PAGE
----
Good morning, good afternoon and good evening wherever you are in the world, welcome to EV News Daily for Sunday 19th May 2019. It’s Martyn Lee here and welcome to another Saturday Special interview.
Thank you to MYEV.com for helping make this show, they’ve built the first marketplace specifically for Electric Vehicles. It’s a totally free marketplace that simplifies the buying and selling process, and help you learn about EVs along the way too.
Hello to new Patreon supporters – firstly on Patreon it’s just NATHAN. Plus thanks to new Producer PHILLIP STONE and Producer DR FRANK KEARNEY.
VOLKSWAGEN BRINGING 48V MHEV TO EIGHT-GENERATION GOLF
- The eighth-generation of the bestselling Volkswagen Golf bestseller will feature a 48V mild hybrid electric drive system. In 2018, Volkswagen announced at the Vienna
- The Group is now delivering on its promise and bringing the technology into series production this year with the eighth generation Golf, one of the best-selling vehicles in the world. Initially, the 48V hybrid drive will be available with the EA211 evo family, 1.0 and 1.5l displacement and dual-clutch gearbox (DSG).” reports Green Car Congress: “Compared to current Plug-in Hybrids (PHEV), for example in the Golf GTE and Passat GTE, the MHEV drive equipped with 48V technology offers a reduced range of functions, but is significantly more cost-effective. While the Plug-in Hybrid (PHEV) charges the battery via the grid with a plug, the MHEV does not have a battery that can be recharged via a plug, but is equipped with a 48V belt starter generator.”
TESLA INSURANCE INFO LEAKED
- InsideEVs says: “Our Twitter friends @TheTeslaShow have uncovered the very first bit of real information on Tesla’s planned car insurance program. This leaked bit of code has now vanished, but thanks to the quick work of @TheTeslaShow, we’ve got the info right here for you. Tesla (well, mainly Elon Musk) seems to think this insurance offering will be a huge addition for the automaker, though others disagree, as the insurance business is indeed a tricky one to conquer. Regardless, it seems Tesla is pushing forward with this and now we have some concrete proof.”
- “Introducing Tesla Insurance. Select Tesla Insurance for low rates and one seamless experience. Match your existing coverage or select a new plan with an instant quote.”
CHEVY BOLT EUV ELECTRIC CROSSOVER CAUGHT IN THE WILD
- “[GM has] said it will build another crossover alongside the Bolt, which is rumored to be called the Bolt EUV (as a trademark dug up by GM Authority could suggest), and is almost certainly what you see in the photos caught by our spy photographer, above.” according to Autoblog: “This definitely looks more like a legitimate crossover than the Bolt (which Chevy also, questionably, refers to as a crossover), but beyond its more upright stance, it’s hard to tell what this thing actually looks like under that thick cladding and camouflage. We expect it to be larger than the current Bolt, but it’s hard to tell by how much until some of the camo comes off. We can see that there’s no exhaust, and the video below confirms it runs silently as expected for an electric car. We don’t have official word yet, but based on intel and GM’s general timeline, we could likely see a production version of the vehicle you see in these spy photos come late next year.”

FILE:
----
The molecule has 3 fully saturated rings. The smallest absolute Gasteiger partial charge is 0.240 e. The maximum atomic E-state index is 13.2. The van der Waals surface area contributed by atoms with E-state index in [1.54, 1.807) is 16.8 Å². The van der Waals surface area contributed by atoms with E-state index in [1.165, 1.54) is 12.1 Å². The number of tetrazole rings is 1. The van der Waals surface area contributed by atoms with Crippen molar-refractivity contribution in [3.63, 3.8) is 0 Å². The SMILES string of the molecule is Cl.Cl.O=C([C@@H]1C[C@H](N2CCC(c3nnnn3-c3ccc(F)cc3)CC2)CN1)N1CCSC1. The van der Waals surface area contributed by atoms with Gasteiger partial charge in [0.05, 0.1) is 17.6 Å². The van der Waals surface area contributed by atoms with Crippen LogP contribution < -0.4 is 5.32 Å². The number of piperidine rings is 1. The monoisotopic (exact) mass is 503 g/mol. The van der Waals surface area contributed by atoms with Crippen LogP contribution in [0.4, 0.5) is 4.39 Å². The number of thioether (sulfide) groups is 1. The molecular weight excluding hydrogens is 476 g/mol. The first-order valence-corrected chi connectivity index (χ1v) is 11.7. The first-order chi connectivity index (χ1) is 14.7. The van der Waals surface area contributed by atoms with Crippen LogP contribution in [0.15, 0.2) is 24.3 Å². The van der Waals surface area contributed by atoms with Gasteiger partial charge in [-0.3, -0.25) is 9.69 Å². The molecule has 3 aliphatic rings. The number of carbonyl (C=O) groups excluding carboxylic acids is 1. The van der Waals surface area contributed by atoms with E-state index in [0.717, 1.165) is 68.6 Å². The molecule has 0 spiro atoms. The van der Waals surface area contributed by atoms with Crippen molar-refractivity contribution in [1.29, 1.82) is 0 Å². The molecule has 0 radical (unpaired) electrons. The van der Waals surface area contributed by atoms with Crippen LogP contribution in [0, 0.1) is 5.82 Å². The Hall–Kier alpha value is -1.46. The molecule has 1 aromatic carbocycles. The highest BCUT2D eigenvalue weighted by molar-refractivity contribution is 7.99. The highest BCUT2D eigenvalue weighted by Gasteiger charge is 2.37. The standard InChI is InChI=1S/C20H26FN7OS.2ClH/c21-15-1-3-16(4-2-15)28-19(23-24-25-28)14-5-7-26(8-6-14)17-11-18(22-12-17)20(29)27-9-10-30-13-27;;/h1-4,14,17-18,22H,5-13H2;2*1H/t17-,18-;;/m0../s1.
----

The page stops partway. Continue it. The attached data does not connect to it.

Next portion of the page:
BOLT MOBILITY UNVEILS $9,999 ELECTRIC CAR
- “Usain Bolt, the world’s fastest human, is backing an electric car startup based in Florida called Bolt Mobility. This past week, the company unveiled its first car, the B-Nano, which it says it has been working on in secret for the past two years.” reports Clean Technica: “According to AutoBlog, the B-Nano — which resembles the Renault Twizy in size and simplicity — is intended to be used much like the two wheeled vehicles used in bike sharing schemes. Short trips of between 2 and 15 miles are its design envelope. No maximum range or top speed is specified by the company. But the battery — whatever size it is — is engineered to be easily swapped out for fresh battery quickly and easily. Just who would be doing the swapping and where and for how much are questions with no answers at present. What is known is that the base model of the B-Nano will sell for a mere $9,999. Reservations are being accepted now for just $999.”
QUESTION OF THE WEEK
If I must make a decision, then it is imperative hardware is right at the outset. Once the car is in the field, it gets VERY expensive to fix, replace, or upgrade hardware. Software, thanks to OTA updates, can be fixed, and features can be added, but only to the limits of the hardware.
Hardware! Specifically, seats! Software can’t fix a terrible seat.
My analogy is that if you play cards, the hardware is the deck, and the software is the rule set. If the deck is missing half the cards, you can’t play a lot of games you want to play with it, and you have to invent some other game with a different set of rules. That new game may or may not be more fun, but it’s not the game you were looking for when you bought the deck in the first place.
Since you are forcing us to choose between hardware and software as being more important in our EVs, I’m coming down on the side of hardware.
Why? because hardware is the necessary basis/foundation for software. Without hardware to run on, software is useless.
However, the reverse is not true. Hardware is definitely useful without software as we can compensate for the lack of software with our wet/brain ware.